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Crosby skates as Penguins begin training camp

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PITTSBURGH (AP) - Sidney Crosby knelt on the ice at the Consol Center, completely gassed, a smile spread across his face.

Clearly, it felt good to be back at work.

The former MVP skated alongside his Pittsburgh Penguin teammates for about an hour on Saturday as the club opened training camp. Crosby took face-offs. He rushed end-to-end. He avoided a playful squirt from a water bottle by coach Dan Bylsma. He pushed himself.

"I went as hard as I possibly could out there," Crosby said.

Other than a white helmet indicating he wasn't to be touched and the rousing ovation he received when his familiar No. 87 jersey came out of the tunnel and onto the bench, Crosby blended right in, which is just the way he wants it.

The last nine months have been difficult for Crosby as he's slowly, painfully recovered from concussion-like symptoms. Though he said earlier this month it's "likely" he'll play at some point this season, Crosby remains reluctant to put any sort of timetable on his return.

"I want to get back," he said. "I'm doing everything in my power to get back out there, but there's necessary steps to take and I'm going to make sure I do that."

Crosby plans to participate in every practice during camp except scrimmages, but allows he'll be cautious. His symptoms resurfaced while training in Canada this summer when he reached 90 percent of his exertion level.

The 24-year-old refused to put a percentage on his workout Saturday, but it was obvious he was spent, dropping to his knees to stretch and gasping for breath at the end of more than one drill.

"Obviously it's fun to go out there and work hard and obviously it's never fun when you're tired ... at the same time I missed that," Crosby said. "I missed fatigue and having to battle through it."

Crosby didn't feel any ill effects while quickly adding it may take several days before he'll know for sure whether he's good to go.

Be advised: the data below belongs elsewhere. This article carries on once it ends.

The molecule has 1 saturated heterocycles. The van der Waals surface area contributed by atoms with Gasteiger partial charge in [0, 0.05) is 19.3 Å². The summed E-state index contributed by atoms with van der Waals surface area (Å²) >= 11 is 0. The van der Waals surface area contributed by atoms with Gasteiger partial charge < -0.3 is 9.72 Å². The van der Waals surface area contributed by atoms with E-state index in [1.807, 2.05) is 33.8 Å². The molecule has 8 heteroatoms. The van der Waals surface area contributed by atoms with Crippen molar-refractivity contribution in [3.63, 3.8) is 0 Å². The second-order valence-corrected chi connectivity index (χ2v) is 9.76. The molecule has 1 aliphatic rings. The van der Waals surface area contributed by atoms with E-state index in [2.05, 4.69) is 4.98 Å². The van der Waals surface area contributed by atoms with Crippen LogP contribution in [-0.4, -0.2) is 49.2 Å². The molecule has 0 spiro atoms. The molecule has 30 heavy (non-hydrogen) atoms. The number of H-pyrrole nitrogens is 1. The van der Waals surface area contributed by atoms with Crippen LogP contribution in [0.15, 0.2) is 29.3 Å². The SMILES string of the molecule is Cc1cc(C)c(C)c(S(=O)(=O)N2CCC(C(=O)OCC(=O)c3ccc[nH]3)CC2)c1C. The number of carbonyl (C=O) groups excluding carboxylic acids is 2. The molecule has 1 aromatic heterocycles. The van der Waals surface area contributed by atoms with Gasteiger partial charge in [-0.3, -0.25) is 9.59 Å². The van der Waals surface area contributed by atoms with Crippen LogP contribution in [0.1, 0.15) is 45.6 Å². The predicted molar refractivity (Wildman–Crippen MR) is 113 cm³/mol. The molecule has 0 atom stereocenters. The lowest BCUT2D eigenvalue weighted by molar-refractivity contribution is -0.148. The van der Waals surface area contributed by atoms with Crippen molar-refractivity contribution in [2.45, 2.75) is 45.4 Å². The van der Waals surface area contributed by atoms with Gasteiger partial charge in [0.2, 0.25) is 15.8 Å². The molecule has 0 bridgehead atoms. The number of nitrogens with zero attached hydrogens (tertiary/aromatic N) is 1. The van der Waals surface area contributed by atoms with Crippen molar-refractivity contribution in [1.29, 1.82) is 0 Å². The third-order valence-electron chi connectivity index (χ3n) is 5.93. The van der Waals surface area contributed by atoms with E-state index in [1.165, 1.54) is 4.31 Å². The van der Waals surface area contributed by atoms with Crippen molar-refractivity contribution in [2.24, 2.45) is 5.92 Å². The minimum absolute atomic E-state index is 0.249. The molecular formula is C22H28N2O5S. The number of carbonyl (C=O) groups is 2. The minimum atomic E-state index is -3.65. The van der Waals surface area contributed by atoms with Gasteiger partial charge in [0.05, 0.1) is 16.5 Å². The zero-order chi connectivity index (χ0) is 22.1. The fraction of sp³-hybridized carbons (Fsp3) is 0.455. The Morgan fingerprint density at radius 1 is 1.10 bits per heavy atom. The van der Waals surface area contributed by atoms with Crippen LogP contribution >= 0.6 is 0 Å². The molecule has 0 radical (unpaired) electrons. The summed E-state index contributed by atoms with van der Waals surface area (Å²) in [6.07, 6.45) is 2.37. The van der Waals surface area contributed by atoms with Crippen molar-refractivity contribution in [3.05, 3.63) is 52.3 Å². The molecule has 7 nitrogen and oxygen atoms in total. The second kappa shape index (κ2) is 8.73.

Not that the Penguins are in a hurry to rush their superstar back. They almost made it to the second round of the playoffs a year ago without Crosby and fellow All-Star Evgeni Malkin, who missed the second half of the year with a knee injury.

Malkin is healthy and appeared to be in fantastic shape during a brief scrimmage, scoring on a penalty shot and then assisting on another goal while playing alongside Steve Sullivan and Tyler Kennedy.

The Russian, who said his timing felt "awesome" in his first real action since February, gives the Penguins some needed firepower. His presence alone should be enough to keep the team afloat until Crosby is OK'd to play.

Crosby was playing arguably the best hockey of his career before taking shots to the head in successive games against Washington and Tampa Bay last January. Though doctors are optimistic he'll make a full recovery, they're not taking any chances.

Neither are the Penguins. Bylsma will welcome Crosby back whenever he's cleared. If it's not until 2012, so what? The season is long and Crosby's long-term health is the team's biggest concern.

"He wants to get back and get to a high level and help our team be a team that competes for the Stanley Cup," Bylsma said.

Crosby's teammates can sense his frustration. They also understand he's no savior. Provided they stay healthy, they're plenty loaded even if he doesn't play.

The anxiety over Crosby's health is greater outside the locker room than it is inside. They know he wants to play. They also know there's no sense in pushing it.

"It's really out of our control," Jordan Staal said. "There's not much you can do. You can focus on what you need to do and what this team needs to do to get ready with or without Sid. Obviously we'd love to have him back but he needs to take his time and he'll do the right thing when he's ready to play."

Though Crosby has worked with a team of doctors during his recovery, he insists the decision on when he can start full-contact practices will come from Pittsburgh team physician Dr. Charles Burke.

"At the end of the day he's the one that's got to clear me to play," Crosby said. "There's constant communication and everyone will be well aware of everything before each step is made."

Copyright 2014 The Associated Press. All rights reserved. This material may not be published, broadcast, rewritten or redistributed.

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